PORTFOLIO mariya lapteva 110213503
List of contents 02
Year Design Report
ARC2001 Design module work 04
Simplicity, Economy Home
Non-design module work
Place of Houses essay
Fire escape coursework
2. Page 5
aims of proposal
newcastle’s byker bridge
Taking advantage of the existing space within the arches of the Byker bridge by accomodating studios, galleries and/or cafes in southfacing spaces, raised from the ground, thus resisting the overwealming height of the bridge and creating an urban ‘tree house’ within the Ousebourn valley.
5. KEY: 1.journey up 2.elevation
4. render of proposed space
5.conceptual collage Page 6
site and concept initial considerations
This project’s brief asked for the development of a small terraced house for a young couple. The aim of the design was to achieve a comfortable space to live, where the occupants can accommodate their work and leisure.
KEY: 1.figure ground 2.site study
4. view of site
The initial concept was derived from the site observations. Noise and chaos are common in the area, due to the presence of two pubs and a school in close proximity. The reaction to the existing surroundings was to create a ‘shell’ which would enclose the living activities. It would provide a sense of privacy, and also clearly separate the indoor from the outdoor. The way this is achieved is by having two volumes, as if one offsets from the other. The inner would contain the living activities, and outer would protect it, and hold all the services.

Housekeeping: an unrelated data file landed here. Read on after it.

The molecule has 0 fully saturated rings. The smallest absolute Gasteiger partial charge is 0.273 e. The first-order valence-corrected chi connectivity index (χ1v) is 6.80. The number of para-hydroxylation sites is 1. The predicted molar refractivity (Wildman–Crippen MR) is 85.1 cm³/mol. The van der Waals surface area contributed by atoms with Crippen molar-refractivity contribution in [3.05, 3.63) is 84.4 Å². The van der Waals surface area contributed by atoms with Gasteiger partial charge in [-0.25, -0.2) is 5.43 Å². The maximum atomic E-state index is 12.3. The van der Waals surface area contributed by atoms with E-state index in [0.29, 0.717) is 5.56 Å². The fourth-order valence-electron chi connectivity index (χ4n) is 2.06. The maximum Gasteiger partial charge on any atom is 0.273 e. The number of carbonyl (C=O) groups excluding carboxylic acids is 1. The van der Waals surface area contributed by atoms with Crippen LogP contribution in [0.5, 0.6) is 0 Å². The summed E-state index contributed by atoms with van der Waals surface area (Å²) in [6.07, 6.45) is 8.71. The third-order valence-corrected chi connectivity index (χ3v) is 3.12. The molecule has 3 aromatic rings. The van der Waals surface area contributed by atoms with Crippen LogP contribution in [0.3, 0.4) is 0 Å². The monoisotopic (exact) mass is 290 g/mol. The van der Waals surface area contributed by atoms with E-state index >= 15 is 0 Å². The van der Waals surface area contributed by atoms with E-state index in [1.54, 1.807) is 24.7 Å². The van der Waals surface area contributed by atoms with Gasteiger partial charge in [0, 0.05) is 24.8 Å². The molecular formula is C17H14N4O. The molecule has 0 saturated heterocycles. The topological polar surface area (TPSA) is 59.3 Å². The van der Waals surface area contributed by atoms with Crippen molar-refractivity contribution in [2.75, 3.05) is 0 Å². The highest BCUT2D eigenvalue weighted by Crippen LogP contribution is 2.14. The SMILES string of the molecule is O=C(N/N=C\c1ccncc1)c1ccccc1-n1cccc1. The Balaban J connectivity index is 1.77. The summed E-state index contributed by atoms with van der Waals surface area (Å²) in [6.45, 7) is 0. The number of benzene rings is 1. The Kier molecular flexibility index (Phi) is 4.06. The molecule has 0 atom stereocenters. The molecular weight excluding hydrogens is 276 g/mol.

5.conceptual model 1-100 Page 8
Placed, Displaced development models & light study
Following the concept of the offsetting volumes, the design development aimed at creating a protective â€˜shellâ€™ which would enclose the living and working activities from the unwanted distractions of the outside. Explorations were made in the direction of creating an intermediate space between the public and private in the forms of a hidden entrance, which is not directly visible from street level.
Using a series of study models, light explorations were made, looking at the ways sunlight would behave in the building. Emphasis is made on morning light, which would create a streak of light, running across the first floor wall.
Page 9 3
KEY: 1.exterior view 3.1:100 build- 5.east light 2.concept for ing on site plan 4. light study
plans and section
f. g. h.
KEY: 1.PLANs a.living room c.kitchen not to scale b.dining space d.bathroom
2.SECTION not to scale Page 10
Placed, Displaced final model scale 1:20
The model reinforces the concept of the relationship between the ‘solid shell’ and the ‘core’, as the first is made out of plaster and the latter – cardboard, each communicating the concept simply by the nature of the material.
model production casting plaster & cardboard
Placed, Displaced proposal
final model & front elevation
The proposed design is a two storey open plan building, which creates a clear distinction between solid and light. It creates a sheltered threshold, which is contrasted by the open nature of the interior spaces. The wooden flooring and light furniture reinforce the ideas behind the soft and light core, and the solid lime stone cladding of the â€˜shellâ€™ creates a protected feel to the building.